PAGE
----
Now what? Schools & Kids, posted by Dreamin, a resident of the Southeast Pleasanton neighborhood, on Jun 2, 2009 at 9:06 pm
I voted NO today, but I am actually quite willing to spend more money on our schools...if we had a different contract with our employees.
Can we get a contract without tenure? Can we eliminate seniority-based rules? Can we have some small amount of pay-for-performance? Can the district terminate bad teachers/employees after years of complaints? I would be willing to pay more if we could have even minor improvements in the status quo. I'm just a bit tired of the logic that says pay more or face ruinous cuts to the schools. There's middle ground between taxpayers and the district/union, if we insist that the school board tries some new ideas (not just temporary budget gymnastics).
Posted by Dreamin, a resident of the Southeast Pleasanton neighborhood, on Jun 2, 2009 at 9:38 pm
I had a conversation with a principal about a particularly bad teacher. He told me that he could show me over 200 complaint letters, but that there was nothing he or anyone else could do about it. It turns out that the parents who were in the know (and active in the classrooms) found ways to get their kids assigned to the good teachers; my kid wasn't so lucky. So, maybe its a tenure problem or maybe a seniority problem, but status quo isn't designed with the kids' best interests in mind.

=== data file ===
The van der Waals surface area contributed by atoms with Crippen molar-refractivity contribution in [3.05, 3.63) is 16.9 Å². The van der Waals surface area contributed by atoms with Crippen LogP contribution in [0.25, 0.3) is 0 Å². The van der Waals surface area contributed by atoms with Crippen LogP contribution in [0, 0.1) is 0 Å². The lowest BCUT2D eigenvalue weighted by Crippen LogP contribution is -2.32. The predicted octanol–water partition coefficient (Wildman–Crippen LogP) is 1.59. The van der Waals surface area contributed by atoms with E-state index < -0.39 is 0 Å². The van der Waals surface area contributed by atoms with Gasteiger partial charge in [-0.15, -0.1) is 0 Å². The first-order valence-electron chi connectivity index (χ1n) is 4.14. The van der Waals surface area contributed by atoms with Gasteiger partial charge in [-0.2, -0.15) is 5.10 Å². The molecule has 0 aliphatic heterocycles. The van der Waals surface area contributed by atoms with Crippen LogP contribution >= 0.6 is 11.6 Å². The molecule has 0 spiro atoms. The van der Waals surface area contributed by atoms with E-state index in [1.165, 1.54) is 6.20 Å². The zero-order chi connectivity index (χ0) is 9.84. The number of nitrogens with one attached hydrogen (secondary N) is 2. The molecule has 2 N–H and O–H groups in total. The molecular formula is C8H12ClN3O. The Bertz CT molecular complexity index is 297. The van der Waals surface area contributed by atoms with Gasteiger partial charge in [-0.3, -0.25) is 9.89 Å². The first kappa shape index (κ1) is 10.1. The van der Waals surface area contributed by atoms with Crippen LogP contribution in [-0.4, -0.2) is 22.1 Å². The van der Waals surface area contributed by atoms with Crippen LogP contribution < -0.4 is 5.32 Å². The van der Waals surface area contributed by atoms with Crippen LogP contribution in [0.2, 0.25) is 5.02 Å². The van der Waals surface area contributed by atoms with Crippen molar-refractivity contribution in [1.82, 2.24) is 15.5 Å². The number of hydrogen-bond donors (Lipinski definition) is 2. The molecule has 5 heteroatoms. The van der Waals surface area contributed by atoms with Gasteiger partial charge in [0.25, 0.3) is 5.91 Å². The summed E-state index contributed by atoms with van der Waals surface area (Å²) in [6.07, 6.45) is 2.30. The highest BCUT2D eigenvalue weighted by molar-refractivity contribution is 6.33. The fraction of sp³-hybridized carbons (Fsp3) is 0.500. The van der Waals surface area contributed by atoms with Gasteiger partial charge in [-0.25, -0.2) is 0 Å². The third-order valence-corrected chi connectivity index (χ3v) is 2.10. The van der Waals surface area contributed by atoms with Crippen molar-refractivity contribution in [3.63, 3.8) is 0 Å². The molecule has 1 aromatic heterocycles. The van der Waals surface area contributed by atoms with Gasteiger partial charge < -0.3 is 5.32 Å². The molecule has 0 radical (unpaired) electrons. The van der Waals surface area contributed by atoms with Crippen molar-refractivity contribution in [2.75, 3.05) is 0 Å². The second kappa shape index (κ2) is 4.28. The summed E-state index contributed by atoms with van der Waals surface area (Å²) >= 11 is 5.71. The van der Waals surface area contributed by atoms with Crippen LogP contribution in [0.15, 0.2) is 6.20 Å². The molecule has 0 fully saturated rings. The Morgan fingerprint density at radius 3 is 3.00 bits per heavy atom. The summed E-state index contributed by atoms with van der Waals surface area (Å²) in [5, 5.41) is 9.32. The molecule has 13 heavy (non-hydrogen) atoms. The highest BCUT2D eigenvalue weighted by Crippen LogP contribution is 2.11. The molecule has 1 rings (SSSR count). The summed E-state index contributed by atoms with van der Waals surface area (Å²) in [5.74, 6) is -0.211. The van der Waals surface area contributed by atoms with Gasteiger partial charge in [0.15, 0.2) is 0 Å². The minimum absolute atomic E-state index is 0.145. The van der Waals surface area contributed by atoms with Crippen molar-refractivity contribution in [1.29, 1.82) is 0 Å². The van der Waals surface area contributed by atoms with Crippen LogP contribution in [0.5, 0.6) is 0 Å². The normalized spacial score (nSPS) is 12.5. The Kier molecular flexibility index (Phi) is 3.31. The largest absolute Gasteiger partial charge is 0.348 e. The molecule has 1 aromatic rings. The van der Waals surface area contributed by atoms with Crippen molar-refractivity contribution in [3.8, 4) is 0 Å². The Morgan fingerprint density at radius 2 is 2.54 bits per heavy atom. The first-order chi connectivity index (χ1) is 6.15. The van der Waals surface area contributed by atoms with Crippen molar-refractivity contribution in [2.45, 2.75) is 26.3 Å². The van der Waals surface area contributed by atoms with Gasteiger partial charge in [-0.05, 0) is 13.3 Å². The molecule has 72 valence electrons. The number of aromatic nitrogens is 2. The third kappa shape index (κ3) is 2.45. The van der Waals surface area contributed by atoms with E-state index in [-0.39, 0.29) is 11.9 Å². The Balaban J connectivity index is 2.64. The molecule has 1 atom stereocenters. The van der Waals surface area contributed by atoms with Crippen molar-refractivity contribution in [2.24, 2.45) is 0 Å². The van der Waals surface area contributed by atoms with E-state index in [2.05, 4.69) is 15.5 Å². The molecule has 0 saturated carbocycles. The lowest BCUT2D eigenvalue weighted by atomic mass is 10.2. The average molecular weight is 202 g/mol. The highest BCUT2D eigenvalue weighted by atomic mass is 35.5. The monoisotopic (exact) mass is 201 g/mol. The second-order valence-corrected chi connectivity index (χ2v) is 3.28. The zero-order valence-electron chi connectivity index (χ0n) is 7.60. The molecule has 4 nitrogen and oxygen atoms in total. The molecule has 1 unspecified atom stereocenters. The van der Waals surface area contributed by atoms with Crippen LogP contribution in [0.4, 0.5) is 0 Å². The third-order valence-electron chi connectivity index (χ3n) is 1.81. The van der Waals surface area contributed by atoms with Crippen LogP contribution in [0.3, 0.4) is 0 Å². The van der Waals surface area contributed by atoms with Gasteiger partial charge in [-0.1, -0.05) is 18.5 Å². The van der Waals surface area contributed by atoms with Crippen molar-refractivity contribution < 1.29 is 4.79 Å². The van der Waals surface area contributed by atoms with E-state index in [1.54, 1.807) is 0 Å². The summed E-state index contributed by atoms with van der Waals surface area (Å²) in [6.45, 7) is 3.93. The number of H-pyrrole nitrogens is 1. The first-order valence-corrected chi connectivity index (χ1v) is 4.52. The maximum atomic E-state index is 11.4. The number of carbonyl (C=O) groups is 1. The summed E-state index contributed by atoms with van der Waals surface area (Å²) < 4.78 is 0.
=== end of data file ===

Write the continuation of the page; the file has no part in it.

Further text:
Posted by Mom2, a resident of the Another Pleasanton neighborhood neighborhood, on Jun 2, 2009 at 9:38 pm
Short term? Wont' hurt children? Force teachers to reduce their pay? Even if this takes time, a year, a couple of year? We will show those teachers??? It's not the teachers you are hurting.......
A child who leaves first grade reading behind grade level has a 85% chance of NEVER reading on grade level the rest of his or her school career. THIS IS research!!!! So, tell this to the first graders who are in a packed classroom without a reading specialist or Barton teacher to help them avoid a LIFETIME of failure!!!! They only have one year, NEXT year as a first grader.
If you ever had a struggling reader or a child with dyslexia in your family, you might understand "just a year" affects a child's entire life. Hope you can sleep on that thought!
Posted by T, a resident of the Birdland neighborhood, on Jun 2, 2009 at 9:40 pm
"Can the district terminate bad teachers/employees after years of complaints?"
Good lord, people - this has been addressed (and addressed):
YES, bad teachers/employees can be terminated. It is the PRINCIPAL's job to do this. S/he is charged with ensuring that every teacher meets criteria set forth by the district. If not, there are steps s/he must take. If you have a crappy teacher, it is the ADMINISTRATOR who you should go to.
Posted by T, a resident of the Birdland neighborhood, on Jun 2, 2009 at 9:42 pm
Take it to the next level, on up to the School Board, if need be. ...and share about the principal's 200+ complaint letters.
There are ways to remove teachers.
"Posted by Dreamin, a resident of the Southeast Pleasanton neighborhood, 1 minutes ago
I had a conversation with a principal about a particularly bad teacher. He told me that he could show me over 200 complaint letters, but that there was nothing he or anyone else could do about it. It turns out that the parents who were in the know (and active in the classrooms) found ways to get their kids assigned to the good teachers; my kid wasn't so lucky. So, maybe its a tenure problem or maybe a seniority problem, but status quo isn't designed with the kids' best interests in mind."
Posted by Kathleen Ruegsegger, a resident of the Vintage Hills Elementary School neighborhood, on Jun 2, 2009 at 9:56 pm